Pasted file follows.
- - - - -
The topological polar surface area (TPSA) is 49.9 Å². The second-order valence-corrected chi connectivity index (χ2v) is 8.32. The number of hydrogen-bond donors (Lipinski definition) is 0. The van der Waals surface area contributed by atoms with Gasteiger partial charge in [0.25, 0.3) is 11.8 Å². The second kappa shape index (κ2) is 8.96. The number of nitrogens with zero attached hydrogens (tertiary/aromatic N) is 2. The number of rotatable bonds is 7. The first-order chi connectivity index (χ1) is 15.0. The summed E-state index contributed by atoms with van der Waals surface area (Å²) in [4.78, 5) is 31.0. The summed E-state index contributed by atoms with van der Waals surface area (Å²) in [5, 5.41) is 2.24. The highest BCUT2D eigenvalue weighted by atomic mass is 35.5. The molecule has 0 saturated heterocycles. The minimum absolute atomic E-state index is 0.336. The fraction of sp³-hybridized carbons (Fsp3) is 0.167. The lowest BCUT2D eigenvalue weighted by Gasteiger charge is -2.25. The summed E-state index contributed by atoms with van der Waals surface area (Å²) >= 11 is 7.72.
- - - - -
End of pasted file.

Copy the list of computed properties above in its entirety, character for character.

The topological polar surface area (TPSA) is 49.9 Å². The second-order valence-corrected chi connectivity index (χ2v) is 8.32. The number of hydrogen-bond donors (Lipinski definition) is 0. The van der Waals surface area contributed by atoms with Gasteiger partial charge in [0.25, 0.3) is 11.8 Å². The second kappa shape index (κ2) is 8.96. The number of nitrogens with zero attached hydrogens (tertiary/aromatic N) is 2. The number of rotatable bonds is 7. The first-order chi connectivity index (χ1) is 15.0. The summed E-state index contributed by atoms with van der Waals surface area (Å²) in [4.78, 5) is 31.0. The summed E-state index contributed by atoms with van der Waals surface area (Å²) in [5, 5.41) is 2.24. The highest BCUT2D eigenvalue weighted by atomic mass is 35.5. The molecule has 0 saturated heterocycles. The minimum absolute atomic E-state index is 0.336. The fraction of sp³-hybridized carbons (Fsp3) is 0.167. The lowest BCUT2D eigenvalue weighted by Gasteiger charge is -2.25. The summed E-state index contributed by atoms with van der Waals surface area (Å²) >= 11 is 7.72.